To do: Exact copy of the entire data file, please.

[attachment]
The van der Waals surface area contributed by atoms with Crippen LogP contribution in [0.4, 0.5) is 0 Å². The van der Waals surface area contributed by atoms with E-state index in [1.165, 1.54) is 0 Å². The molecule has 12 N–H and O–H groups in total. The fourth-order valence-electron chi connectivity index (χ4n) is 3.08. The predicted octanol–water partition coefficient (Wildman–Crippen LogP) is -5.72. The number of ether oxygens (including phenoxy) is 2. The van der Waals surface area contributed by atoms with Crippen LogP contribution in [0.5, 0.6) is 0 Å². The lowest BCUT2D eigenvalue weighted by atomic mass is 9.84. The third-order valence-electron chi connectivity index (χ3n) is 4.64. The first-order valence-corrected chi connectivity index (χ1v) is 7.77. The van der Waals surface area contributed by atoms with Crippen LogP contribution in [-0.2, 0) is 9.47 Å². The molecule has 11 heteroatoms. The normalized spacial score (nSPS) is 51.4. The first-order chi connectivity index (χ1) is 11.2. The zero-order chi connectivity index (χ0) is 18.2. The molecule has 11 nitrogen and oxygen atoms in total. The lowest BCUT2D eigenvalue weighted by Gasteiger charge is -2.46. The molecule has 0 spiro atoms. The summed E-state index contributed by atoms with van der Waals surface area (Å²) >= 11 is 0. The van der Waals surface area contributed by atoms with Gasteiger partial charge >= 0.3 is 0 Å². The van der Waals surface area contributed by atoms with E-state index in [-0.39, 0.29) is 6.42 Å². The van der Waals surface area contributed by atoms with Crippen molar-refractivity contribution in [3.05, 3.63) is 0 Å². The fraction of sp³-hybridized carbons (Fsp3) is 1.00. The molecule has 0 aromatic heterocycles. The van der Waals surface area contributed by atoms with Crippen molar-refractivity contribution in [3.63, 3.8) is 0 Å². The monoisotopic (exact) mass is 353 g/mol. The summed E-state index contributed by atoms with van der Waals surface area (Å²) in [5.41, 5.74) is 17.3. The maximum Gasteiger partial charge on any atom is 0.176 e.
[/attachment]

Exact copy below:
The van der Waals surface area contributed by atoms with Crippen LogP contribution in [0.4, 0.5) is 0 Å². The van der Waals surface area contributed by atoms with E-state index in [1.165, 1.54) is 0 Å². The molecule has 12 N–H and O–H groups in total. The fourth-order valence-electron chi connectivity index (χ4n) is 3.08. The predicted octanol–water partition coefficient (Wildman–Crippen LogP) is -5.72. The number of ether oxygens (including phenoxy) is 2. The van der Waals surface area contributed by atoms with Crippen LogP contribution in [0.5, 0.6) is 0 Å². The lowest BCUT2D eigenvalue weighted by atomic mass is 9.84. The third-order valence-electron chi connectivity index (χ3n) is 4.64. The first-order valence-corrected chi connectivity index (χ1v) is 7.77. The van der Waals surface area contributed by atoms with Crippen LogP contribution in [-0.2, 0) is 9.47 Å². The molecule has 11 heteroatoms. The normalized spacial score (nSPS) is 51.4. The first-order chi connectivity index (χ1) is 11.2. The zero-order chi connectivity index (χ0) is 18.2. The molecule has 11 nitrogen and oxygen atoms in total. The lowest BCUT2D eigenvalue weighted by Gasteiger charge is -2.46. The molecule has 0 spiro atoms. The summed E-state index contributed by atoms with van der Waals surface area (Å²) >= 11 is 0. The van der Waals surface area contributed by atoms with Gasteiger partial charge >= 0.3 is 0 Å². The van der Waals surface area contributed by atoms with E-state index in [-0.39, 0.29) is 6.42 Å². The van der Waals surface area contributed by atoms with Crippen molar-refractivity contribution in [3.05, 3.63) is 0 Å². The fraction of sp³-hybridized carbons (Fsp3) is 1.00. The molecule has 0 aromatic heterocycles. The van der Waals surface area contributed by atoms with Crippen molar-refractivity contribution in [3.63, 3.8) is 0 Å². The monoisotopic (exact) mass is 353 g/mol. The summed E-state index contributed by atoms with van der Waals surface area (Å²) in [5.41, 5.74) is 17.3. The maximum Gasteiger partial charge on any atom is 0.176 e.